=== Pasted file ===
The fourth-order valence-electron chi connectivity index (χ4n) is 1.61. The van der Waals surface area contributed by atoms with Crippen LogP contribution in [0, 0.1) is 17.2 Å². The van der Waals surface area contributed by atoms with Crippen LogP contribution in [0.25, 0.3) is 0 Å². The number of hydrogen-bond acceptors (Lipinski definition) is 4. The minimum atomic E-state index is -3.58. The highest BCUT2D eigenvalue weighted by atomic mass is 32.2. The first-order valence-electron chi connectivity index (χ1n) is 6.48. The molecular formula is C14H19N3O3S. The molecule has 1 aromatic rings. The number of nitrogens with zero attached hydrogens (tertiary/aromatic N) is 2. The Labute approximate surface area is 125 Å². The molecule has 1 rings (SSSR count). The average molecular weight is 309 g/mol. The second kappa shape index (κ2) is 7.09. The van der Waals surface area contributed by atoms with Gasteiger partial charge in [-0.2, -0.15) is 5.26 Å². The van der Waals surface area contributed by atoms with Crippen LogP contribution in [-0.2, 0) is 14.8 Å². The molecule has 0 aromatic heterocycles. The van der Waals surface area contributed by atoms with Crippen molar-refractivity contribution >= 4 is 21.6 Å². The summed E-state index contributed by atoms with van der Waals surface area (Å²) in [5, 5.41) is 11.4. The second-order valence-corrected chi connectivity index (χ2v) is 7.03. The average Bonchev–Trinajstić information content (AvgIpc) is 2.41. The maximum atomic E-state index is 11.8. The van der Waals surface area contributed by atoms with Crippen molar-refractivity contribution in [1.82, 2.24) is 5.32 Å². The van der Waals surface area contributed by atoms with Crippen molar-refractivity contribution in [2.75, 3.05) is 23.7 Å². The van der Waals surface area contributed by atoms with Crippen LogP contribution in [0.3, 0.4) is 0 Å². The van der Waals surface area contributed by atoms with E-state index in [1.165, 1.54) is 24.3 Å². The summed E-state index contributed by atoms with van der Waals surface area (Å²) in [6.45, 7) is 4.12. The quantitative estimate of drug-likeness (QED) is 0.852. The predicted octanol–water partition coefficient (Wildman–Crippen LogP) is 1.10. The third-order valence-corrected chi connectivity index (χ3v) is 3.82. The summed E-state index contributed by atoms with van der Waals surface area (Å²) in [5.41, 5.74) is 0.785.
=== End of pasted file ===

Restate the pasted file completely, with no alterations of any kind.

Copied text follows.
The fourth-order valence-electron chi connectivity index (χ4n) is 1.61. The van der Waals surface area contributed by atoms with Crippen LogP contribution in [0, 0.1) is 17.2 Å². The van der Waals surface area contributed by atoms with Crippen LogP contribution in [0.25, 0.3) is 0 Å². The number of hydrogen-bond acceptors (Lipinski definition) is 4. The minimum atomic E-state index is -3.58. The highest BCUT2D eigenvalue weighted by atomic mass is 32.2. The first-order valence-electron chi connectivity index (χ1n) is 6.48. The molecular formula is C14H19N3O3S. The molecule has 1 aromatic rings. The number of nitrogens with zero attached hydrogens (tertiary/aromatic N) is 2. The Labute approximate surface area is 125 Å². The molecule has 1 rings (SSSR count). The average molecular weight is 309 g/mol. The second kappa shape index (κ2) is 7.09. The van der Waals surface area contributed by atoms with Gasteiger partial charge in [-0.2, -0.15) is 5.26 Å². The van der Waals surface area contributed by atoms with Crippen LogP contribution in [-0.2, 0) is 14.8 Å². The molecule has 0 aromatic heterocycles. The van der Waals surface area contributed by atoms with Crippen molar-refractivity contribution >= 4 is 21.6 Å². The summed E-state index contributed by atoms with van der Waals surface area (Å²) in [5, 5.41) is 11.4. The second-order valence-corrected chi connectivity index (χ2v) is 7.03. The average Bonchev–Trinajstić information content (AvgIpc) is 2.41. The maximum atomic E-state index is 11.8. The van der Waals surface area contributed by atoms with Crippen molar-refractivity contribution in [1.82, 2.24) is 5.32 Å². The van der Waals surface area contributed by atoms with Crippen molar-refractivity contribution in [2.75, 3.05) is 23.7 Å². The van der Waals surface area contributed by atoms with Crippen LogP contribution in [0.3, 0.4) is 0 Å². The van der Waals surface area contributed by atoms with E-state index in [1.165, 1.54) is 24.3 Å². The summed E-state index contributed by atoms with van der Waals surface area (Å²) in [6.45, 7) is 4.12. The quantitative estimate of drug-likeness (QED) is 0.852. The predicted octanol–water partition coefficient (Wildman–Crippen LogP) is 1.10. The third-order valence-corrected chi connectivity index (χ3v) is 3.82. The summed E-state index contributed by atoms with van der Waals surface area (Å²) in [5.41, 5.74) is 0.785.